Amazon Campus: In-store Pickup

Storyboard, screen flow, wireframes, prototype, usability testing, visual design

My Role: UX & Visual Design

Amazon customers can choose to pick up items at a nearby Amazon store instead of having them delivered. Once they enter the store, they use their phone to get a pickup code that they scan at a locker, where their package is waiting for them.

I updated the existing mobile experience, and designed a new feature where customers can add additional items to their pickup order.

pickup-thumbnail.jpg

Storyboard

Screen flow

If customers order something from Amazon and choose the pickup option, they receive an email telling them to head to the store when their stuff is ready. The email has a button that takes them to the mobile pickup experience, below. They can choose to wait two minutes for their pickup code to load, or they can add additional items to their order while they're waiting.

Wireframes

Basic pickup experience: I simplified the layout and wording of the existing pickup screens. I also designed it such that a widget can easily be added to the bottom of the screen--a widget where customers can choose to add additional items to their pickup order. Not all locations will have this feature, so it was important to separate the widget from the basic pickup flow.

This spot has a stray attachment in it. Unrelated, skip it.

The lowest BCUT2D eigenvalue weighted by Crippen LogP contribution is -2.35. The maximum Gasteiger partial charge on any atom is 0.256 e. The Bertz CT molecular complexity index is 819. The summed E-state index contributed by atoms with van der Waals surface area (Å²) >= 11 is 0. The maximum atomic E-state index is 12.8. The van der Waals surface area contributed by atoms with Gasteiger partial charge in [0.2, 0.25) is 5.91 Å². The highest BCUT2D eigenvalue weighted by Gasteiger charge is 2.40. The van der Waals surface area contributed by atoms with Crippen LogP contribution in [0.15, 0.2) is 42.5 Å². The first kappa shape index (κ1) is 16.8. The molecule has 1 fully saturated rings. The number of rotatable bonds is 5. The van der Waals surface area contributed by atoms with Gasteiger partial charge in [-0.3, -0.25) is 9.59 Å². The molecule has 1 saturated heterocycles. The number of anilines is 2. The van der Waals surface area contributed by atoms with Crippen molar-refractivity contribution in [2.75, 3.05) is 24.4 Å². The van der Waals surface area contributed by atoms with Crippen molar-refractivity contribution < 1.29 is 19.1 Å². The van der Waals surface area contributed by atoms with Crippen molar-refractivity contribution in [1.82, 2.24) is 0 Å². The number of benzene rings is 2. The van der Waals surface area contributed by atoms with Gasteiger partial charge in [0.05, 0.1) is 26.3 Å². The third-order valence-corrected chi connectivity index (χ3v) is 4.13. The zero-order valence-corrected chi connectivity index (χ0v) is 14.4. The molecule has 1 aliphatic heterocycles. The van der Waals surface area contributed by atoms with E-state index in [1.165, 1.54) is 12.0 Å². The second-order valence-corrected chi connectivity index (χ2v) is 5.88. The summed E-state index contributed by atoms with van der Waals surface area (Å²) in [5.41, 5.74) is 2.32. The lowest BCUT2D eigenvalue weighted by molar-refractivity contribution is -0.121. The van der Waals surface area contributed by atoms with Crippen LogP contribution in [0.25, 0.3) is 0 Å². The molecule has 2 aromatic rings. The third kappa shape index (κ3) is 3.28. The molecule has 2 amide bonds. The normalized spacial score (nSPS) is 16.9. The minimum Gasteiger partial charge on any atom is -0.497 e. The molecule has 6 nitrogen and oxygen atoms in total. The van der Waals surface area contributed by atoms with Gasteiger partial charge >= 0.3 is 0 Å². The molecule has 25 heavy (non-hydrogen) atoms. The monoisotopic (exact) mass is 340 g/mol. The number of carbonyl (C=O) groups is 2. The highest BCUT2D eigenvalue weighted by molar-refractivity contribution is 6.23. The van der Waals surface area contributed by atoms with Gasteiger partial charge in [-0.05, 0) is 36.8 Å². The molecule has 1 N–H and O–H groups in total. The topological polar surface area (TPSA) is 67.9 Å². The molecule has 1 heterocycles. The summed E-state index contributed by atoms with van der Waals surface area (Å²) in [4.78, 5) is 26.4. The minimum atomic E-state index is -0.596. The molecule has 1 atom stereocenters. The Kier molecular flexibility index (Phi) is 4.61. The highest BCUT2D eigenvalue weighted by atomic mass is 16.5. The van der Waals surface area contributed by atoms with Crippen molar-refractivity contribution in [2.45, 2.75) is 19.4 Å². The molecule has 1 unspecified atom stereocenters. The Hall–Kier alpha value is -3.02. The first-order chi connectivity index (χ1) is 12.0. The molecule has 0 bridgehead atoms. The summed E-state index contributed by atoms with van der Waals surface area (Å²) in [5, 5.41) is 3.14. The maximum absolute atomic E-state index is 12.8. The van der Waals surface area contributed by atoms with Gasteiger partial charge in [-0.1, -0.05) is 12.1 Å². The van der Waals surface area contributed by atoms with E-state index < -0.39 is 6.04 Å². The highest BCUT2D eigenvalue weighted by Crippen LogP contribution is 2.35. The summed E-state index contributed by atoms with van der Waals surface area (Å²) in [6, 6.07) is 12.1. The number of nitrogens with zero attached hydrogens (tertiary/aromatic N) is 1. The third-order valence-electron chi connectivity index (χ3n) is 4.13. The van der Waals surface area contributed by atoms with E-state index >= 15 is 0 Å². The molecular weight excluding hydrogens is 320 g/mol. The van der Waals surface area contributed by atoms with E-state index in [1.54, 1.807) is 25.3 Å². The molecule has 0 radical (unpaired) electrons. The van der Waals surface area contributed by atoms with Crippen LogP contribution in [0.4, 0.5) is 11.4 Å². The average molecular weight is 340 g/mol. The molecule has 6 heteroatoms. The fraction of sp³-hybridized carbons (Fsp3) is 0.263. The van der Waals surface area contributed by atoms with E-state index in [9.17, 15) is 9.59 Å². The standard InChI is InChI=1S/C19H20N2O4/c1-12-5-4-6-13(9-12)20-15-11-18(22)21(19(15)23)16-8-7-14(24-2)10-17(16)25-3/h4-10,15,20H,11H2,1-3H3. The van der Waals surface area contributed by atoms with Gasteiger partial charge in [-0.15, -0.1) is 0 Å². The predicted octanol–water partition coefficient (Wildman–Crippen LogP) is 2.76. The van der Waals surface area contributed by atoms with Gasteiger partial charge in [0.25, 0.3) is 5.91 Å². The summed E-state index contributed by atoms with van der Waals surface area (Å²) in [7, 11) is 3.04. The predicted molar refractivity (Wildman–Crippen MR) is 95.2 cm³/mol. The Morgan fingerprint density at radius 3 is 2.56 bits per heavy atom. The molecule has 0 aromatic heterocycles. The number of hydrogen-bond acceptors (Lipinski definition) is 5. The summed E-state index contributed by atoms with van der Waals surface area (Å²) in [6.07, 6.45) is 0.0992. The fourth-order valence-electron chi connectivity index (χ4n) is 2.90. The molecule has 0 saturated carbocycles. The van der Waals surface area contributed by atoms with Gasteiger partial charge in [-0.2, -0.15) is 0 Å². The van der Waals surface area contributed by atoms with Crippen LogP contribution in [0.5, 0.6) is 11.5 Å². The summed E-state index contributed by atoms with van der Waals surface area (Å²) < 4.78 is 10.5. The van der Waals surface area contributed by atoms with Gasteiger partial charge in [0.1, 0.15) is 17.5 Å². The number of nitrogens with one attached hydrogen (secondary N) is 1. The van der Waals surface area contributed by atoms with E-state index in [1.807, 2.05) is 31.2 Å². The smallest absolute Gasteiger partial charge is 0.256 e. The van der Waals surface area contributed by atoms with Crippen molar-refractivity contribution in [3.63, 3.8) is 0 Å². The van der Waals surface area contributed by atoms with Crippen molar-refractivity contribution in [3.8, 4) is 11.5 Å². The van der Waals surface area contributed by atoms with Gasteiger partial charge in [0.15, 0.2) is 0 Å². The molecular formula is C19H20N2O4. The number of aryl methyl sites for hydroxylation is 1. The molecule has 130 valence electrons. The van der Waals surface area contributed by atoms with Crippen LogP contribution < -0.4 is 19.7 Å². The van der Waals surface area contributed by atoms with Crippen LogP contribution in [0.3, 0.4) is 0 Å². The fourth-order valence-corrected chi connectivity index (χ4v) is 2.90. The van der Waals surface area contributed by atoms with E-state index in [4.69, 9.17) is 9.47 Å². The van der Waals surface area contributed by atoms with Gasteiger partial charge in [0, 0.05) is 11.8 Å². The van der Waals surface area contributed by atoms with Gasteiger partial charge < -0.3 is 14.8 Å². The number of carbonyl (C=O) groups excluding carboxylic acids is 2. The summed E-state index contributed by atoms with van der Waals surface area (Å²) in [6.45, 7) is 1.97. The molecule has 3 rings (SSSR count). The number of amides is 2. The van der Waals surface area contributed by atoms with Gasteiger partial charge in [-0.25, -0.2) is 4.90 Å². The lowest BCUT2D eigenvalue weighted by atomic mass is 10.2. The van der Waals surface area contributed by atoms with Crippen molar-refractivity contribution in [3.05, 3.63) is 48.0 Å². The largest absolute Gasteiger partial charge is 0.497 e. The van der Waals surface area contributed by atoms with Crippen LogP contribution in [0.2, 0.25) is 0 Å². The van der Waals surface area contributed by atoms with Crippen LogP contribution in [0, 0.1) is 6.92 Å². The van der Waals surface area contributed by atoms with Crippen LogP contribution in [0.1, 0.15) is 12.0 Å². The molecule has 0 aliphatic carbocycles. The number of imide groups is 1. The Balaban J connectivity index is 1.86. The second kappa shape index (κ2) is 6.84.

Add items to your pickup: At select locations, customers will be able to add additional items to their pickup while they're waiting in the store. The screens below (click to enlarge) show how this feature would work.

Usability Testing & Prototyping

I had a lot of open questions about the usability of this new "Add items to your pickup" feature, so I quickly put together a mobile Flinto prototype and tested it out with real customers at our closest store location.

On the left is a video of the updated prototype, having incorporated feedback gathered from usability testing.

Learnings from usability testing:

  • Participants prefer to browse items by categories, using carousels, instead of the infinity tile layout in the wireframes.
  • Having the barcode appear in the sticky header made participants think they had to stop shopping and use it right away. Instead, the sticky header now just shows text, and they need to tap on it in order to view the barcode.
  • The original wording was too vague and made people assume the items were available for two-day pickup. I changed the wording to indicate these items can be picked up instantly, not two days from now.

Final design

Below is the design we launched with (click to enlarge). Since launch, I've gathered even more learnings that are informing the design enhancements I'm currently working on. Stay tuned!